Artificial Lawyer asked what this meant in terms of market evolution.
‘There are a lot of systemic problems,’ he stressed. He added that for DoNotPay the ‘law is a superpower for consumer rights’, and noted that ‘the small claims system is a nuclear weapon for consumers’.
In short, we should not expect the ‘owners’ of the legal world to solve the systemic problems we face, nor can we expect small, but well-meaning traditional A2J initiatives to have too much impact.
The way ahead is to seize all the levers of change that are available and really get as many people connected to them as possible – using digital platforms – so they can exercise their rights and make the law act for them, not just for big corporations. Scaling A2J means going digital. That’s the ultimate conclusion here.
But….what the platform can do is of course limited. DoNotPay cannot go to court for you and handle a contested divorce. It cannot manage a complex trial that involves many bundles of evidence and multiple warring parties. But, that was never the intention, nor in the US at least would it be allowed to as a business run by ‘non-lawyers’.
The goal is to put to work what is already there for all citizens, i.e. the law, but which is rarely used – perhaps much to the relief of some large corporates and financial institutions.
One might say that most of the consumer law needed to protect people is already there, it’s just that the majority of citizens do not know how to access it or how to then make use of it in a meaningful way. This is where Browder comes in – turning what is already there into something active and powerful, that works for the people who are at the other end of the consumer equation.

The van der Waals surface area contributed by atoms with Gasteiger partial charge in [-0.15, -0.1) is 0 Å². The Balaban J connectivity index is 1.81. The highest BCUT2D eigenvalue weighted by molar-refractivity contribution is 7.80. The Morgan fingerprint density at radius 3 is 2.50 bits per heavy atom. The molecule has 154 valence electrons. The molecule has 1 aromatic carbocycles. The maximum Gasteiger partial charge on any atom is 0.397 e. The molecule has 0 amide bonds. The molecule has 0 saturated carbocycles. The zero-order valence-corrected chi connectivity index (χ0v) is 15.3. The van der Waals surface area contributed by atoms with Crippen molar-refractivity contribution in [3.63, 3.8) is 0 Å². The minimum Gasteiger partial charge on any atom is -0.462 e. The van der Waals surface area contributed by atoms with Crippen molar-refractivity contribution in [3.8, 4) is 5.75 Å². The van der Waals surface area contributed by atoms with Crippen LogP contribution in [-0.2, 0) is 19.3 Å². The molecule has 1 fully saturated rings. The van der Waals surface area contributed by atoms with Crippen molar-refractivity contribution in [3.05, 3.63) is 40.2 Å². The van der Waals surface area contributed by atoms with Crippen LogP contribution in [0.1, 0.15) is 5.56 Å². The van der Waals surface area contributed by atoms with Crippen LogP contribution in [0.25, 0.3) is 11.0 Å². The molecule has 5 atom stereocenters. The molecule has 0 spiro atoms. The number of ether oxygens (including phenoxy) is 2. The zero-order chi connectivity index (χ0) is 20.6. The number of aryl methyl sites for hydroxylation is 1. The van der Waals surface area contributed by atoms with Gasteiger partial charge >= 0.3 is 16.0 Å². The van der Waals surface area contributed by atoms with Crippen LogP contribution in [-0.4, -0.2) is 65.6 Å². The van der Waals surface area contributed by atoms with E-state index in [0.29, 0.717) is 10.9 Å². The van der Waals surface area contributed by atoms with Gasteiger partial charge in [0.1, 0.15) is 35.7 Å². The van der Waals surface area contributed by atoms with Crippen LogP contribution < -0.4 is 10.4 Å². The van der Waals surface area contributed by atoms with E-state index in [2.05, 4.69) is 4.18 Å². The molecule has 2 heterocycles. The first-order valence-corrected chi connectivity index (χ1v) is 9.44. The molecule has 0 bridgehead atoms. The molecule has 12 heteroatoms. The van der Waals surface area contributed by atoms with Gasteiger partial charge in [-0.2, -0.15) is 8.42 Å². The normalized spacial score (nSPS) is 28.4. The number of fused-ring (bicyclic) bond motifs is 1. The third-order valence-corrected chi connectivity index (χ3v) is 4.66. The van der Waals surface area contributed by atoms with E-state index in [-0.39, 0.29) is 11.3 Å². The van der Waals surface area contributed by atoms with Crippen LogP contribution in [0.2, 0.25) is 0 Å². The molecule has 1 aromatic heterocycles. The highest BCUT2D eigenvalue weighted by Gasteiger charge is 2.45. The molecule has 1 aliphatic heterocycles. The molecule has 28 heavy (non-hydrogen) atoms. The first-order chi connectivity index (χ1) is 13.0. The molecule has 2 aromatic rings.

‘What we are is a digital advocate for consumers, and we are focused on the mass market,’ he concluded.
As far as Artificial Lawyer is concerned, this is the way to go. DoNotPay may never replace a good litigator in a highly complex matter, but as for the masses of smaller legal issues most lawyers would never touch – but that still matter to most people – this is where hope rests. And who knows where it may lead?
One last thought – and it chimes with what this site has said before (and in its submission to the California Bar Task Force) – you don’t necessarily need radical new structures for businesses to change things. You just need people with the will and the imagination to leverage what is already possible.
P.S. there would be nothing stopping a group of regulated lawyers building a DoNotPay of their own on a national scale, or even global scale, which could also then do the restricted legal work Browder and team cannot offer. They haven’t because they can make plenty of $$$ working in the narrow fields they’ve always worked in. And perhaps that is the problem….Follow the money, as they say. It usually leads to the answer. Plus, many simply don’t think like Browder and cannot see in this massive A2J desert a huge opportunity for change.